Weightlifting involves overhead movements such as snatch and clean and jerk. On the other hand, powerlifting does not utilize direct vertical acts as it makes use of the squat, bench press, and deadlift moves.

  1. Toleration of Missed Lifts

Weightlifters seem more tolerant with missed lifts as this risk is understandable in coming up with the most beneficial total. However, this specific perspective may not be that understood by powerlifters.

  1. Speed of Powerlifting and Weightlifting

As compared to powerlifting, weightlifting is often observed to be executed in a faster tempo as it tests explosive strength. Powerlifters usually have the luxury of time to make their movements more successful.

  1. Strength Utility

For weightlifters, the first part of the lift is not that strenuous. On the contrary, powerlifters invest much strength on the first move as much as possible.

  1. Muscle involved in Powerlifting and Weightlifting

As compared to weightlifters, powerlifters tend to be more massive as their movements require more muscle-work.

  1. Torso Length in Relation to Leg Length

As compared to weightlifters, most powerlifters have shorter torsos in relation to leg length to help them lift heavier weights in squat and deadlift competitions.

  1. Range of Motion

Weightlifting encompasses a wider range of motion since there is more mobility during the execution. For instance, in the snatch and the clean and jerk lifts, the competitors show ballistic limits as well as grace in their dynamic movements. However, powerlifting has a more restricted range of motion specially when the competitors perform while lying on their backs during the bench press movement.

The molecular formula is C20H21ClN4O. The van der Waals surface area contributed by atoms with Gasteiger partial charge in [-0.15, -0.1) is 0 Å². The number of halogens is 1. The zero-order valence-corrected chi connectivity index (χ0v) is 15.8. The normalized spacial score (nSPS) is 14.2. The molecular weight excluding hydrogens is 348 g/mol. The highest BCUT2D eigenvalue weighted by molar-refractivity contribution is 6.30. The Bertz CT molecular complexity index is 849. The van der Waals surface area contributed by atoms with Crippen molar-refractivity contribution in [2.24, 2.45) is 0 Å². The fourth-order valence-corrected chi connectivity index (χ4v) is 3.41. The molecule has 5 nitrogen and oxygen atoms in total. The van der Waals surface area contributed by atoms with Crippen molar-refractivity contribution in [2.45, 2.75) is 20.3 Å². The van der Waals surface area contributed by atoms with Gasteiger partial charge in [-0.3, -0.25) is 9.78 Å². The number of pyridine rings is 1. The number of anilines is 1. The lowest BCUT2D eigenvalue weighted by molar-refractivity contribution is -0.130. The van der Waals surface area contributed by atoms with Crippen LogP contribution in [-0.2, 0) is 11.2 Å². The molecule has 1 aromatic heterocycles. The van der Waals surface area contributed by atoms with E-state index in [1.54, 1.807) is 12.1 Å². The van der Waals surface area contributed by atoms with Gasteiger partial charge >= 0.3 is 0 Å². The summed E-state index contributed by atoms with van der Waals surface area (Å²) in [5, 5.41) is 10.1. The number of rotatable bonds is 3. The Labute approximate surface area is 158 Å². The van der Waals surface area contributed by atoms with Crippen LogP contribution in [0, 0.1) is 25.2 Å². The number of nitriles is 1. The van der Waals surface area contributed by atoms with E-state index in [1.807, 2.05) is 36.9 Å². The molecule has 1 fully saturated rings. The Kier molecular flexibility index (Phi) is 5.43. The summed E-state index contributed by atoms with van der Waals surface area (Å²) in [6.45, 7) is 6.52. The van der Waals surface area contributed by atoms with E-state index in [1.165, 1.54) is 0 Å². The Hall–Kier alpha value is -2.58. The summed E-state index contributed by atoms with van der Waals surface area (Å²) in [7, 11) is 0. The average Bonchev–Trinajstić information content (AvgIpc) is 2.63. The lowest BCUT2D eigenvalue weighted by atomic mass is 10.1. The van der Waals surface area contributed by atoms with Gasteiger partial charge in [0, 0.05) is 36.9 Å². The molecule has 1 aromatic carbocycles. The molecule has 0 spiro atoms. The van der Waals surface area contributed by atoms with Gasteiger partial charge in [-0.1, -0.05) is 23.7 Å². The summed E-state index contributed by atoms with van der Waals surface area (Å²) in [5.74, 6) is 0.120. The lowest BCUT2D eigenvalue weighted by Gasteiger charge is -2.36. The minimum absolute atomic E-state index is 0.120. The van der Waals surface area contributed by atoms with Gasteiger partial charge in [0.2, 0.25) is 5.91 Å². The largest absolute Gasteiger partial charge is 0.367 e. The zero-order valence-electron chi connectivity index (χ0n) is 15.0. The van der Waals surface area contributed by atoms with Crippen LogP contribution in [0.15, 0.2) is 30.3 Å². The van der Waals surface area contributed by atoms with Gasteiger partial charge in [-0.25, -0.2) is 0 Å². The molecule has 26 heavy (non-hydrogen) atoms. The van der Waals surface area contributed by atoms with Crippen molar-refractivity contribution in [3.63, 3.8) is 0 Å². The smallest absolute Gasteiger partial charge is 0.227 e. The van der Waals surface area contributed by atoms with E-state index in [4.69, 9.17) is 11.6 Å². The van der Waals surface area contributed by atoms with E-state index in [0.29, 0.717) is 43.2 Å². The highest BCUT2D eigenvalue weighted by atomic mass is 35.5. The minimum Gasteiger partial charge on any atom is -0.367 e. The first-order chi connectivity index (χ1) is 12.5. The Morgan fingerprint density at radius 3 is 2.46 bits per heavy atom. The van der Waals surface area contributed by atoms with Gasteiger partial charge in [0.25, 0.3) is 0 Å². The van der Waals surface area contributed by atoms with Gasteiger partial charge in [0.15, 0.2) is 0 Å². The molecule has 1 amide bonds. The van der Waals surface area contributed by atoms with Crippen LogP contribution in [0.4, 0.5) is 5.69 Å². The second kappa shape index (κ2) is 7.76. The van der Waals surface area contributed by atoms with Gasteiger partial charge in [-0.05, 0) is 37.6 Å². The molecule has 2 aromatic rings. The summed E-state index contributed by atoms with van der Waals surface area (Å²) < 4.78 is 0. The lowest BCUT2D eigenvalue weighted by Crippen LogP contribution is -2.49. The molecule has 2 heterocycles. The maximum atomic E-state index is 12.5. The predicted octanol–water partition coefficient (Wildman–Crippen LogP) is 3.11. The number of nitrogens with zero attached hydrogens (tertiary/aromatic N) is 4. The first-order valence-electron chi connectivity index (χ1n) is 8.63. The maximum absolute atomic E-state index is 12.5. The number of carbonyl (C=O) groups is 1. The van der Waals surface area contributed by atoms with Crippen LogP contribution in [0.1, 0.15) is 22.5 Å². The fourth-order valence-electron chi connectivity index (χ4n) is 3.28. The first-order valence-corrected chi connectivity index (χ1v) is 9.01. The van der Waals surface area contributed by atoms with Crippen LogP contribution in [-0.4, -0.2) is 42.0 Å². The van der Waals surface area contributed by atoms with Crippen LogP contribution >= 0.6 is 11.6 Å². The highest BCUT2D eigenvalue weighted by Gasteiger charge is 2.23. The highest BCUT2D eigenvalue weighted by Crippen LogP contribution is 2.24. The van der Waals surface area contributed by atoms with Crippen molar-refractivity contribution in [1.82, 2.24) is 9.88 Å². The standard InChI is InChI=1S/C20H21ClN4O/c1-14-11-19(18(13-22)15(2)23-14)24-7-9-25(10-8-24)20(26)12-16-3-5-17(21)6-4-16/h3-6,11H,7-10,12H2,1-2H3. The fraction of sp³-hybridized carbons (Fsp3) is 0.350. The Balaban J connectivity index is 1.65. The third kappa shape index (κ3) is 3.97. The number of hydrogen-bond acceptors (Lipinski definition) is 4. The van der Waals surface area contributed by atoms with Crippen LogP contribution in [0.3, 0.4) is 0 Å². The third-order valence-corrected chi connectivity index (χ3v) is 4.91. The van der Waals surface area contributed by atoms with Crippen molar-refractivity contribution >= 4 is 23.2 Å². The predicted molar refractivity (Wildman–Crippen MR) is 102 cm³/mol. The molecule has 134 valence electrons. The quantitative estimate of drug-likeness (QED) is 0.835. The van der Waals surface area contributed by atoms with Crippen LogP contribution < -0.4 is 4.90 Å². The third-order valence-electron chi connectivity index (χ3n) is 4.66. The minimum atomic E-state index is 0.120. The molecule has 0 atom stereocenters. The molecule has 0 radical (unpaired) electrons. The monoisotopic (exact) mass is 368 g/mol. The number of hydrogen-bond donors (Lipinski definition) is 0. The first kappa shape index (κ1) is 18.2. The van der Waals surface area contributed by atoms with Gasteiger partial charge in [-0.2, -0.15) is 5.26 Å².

1. Support Equipment

Unlike weightlifters, powerlifters may not use support equipment during the “raw-lifting” category competitions.

  1. Olympics

Powerlifting is not included in the Olympic program while weightlifting is.

  1. Technicality

As compared to powerlifting, weightlifting is more technical as it focuses on great techniques and is governed by stricter standards.

Powerlifting vs Weightlifting

 

Summary of Powerlifting vs  Weightlifting

  • Both powerlifting and weightlifting are popular sports which may be often viewed as very similar but they have certain distinctions.
  • As compared to weightlifting, powerlifting does not involve direct vertical acts.
  • Weightlifting seems to be more tolerant regarding missed lifts.
  • Unlike weightlifting, maximum strength is expended on the first powerlift move.
  • Powerlifters are usually more muscular than weightlifters.
  • Weightlifters often have longer torsos in relation to leg length.
  • Unlike weightlifting, powerlifting has an “unequipped” category.
  • Weightlifting is generally more technical than powerlifting.

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References :


[0]Austin, Dan, and Mann, Bryan. The Complete Guide to Technique, Training, and Competition Powerlifting. Windsor: Human Kinetics, 2012. Print.

[1]Carroll, Brian. 10/20/Life: The Professional’s Guide to Building Strength has Gotten Even Bigger and Better. USA: Create Space Independent Publishing, 2017. Print. 

[2]Everett, Greg. Olympic Weightlifting. Sunnyvale: Catalyst Athletics Inc., 2017.  Print.

[3]Image credit: https://media.defense.gov/2013/Nov/01/2000899842/780/780/0/131026-F-KI416-001.JPG

[4]Image credit: https://upload.wikimedia.org/wikipedia/commons/thumb/a/a9/Rio_2016_-_Weightlifting_men%27s_69_kg_%2829049354630%29.jpg/640px-Rio_2016_-_Weightlifting_men%27s_69_kg_%2829049354630%29.jpg